U.S. spy chiefs attend hearing over snooping allegations, India blames Muslim militants for rally blasts, Chinese officials say Tiananmen crash may have been a suicide attack. Today is Tuesday, October 29, and this is the World Wrap, brought to you by @dwbronner.
A computer with a series of numbers and the logo of the United States’ National Security Agency (NSA) is seen in this multiple exposure picture illustration taken in Frankfurt, October 28, 2013. REUTERS/Kai Pfaffenbach
Spy hearing starts. U.S. spy chiefs, including the NSA director, appear at a House Intelligence Committee hearing following a slew of accusations charging Washington with spying on European allies. The allegations are the latest stemming from documents revealed by wanted NSA leaker Edward Snowden, and have earned the White House much criticism abroad:
More than any previous disclosures from material given to journalists by Snowden, the reports of spying on close U.S. allies have forced the White House to promise reforms and even acknowledge that America’s electronic surveillance may have gone too far. U.S. Senator Dianne Feinstein, who chairs the Senate’s intelligence committee, joined the ranks of critics on Monday, expressing outrage at U.S. intelligence collection on allies, and pique that her committee was not informed.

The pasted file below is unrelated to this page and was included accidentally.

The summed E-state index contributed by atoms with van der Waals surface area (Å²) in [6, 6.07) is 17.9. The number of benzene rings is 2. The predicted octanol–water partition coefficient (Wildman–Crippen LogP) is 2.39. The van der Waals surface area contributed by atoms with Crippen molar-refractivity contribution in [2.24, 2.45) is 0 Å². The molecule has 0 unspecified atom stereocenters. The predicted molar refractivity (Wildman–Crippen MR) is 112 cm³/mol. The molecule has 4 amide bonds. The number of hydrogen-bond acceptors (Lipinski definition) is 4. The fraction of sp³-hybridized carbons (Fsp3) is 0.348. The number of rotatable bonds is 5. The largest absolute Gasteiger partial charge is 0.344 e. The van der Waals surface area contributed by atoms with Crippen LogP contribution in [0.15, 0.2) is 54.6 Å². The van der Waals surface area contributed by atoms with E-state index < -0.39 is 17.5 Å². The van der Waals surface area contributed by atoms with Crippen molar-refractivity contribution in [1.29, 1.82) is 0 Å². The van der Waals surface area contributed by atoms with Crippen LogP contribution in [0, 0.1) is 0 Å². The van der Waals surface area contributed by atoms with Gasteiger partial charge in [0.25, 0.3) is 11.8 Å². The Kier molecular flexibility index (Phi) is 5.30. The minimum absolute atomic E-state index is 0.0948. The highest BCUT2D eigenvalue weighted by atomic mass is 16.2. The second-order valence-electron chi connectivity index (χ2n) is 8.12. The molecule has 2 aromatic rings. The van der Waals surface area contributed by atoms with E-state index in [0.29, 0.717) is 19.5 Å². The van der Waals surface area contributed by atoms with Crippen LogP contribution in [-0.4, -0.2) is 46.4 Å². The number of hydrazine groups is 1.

A senior Obama administration official said that the review could result in a ban on snooping on allied leaders. According to Feinstein, President Obama did not know that Merkel’s communications had been tracked since 2002, and the Wall Street Journal reported that the NSA stopped the program snooping on Merkel over the summer, when a government review of the program began. The program targeting Merkel also monitored - and in some cases continues to monitor - up to 35 other world leaders. Reuters columnist Jack Shafer argues that spying on allies is a long-held and largely harmless tradition. Below, see world leaders react to the spying scandal on Capitol Hill on Monday: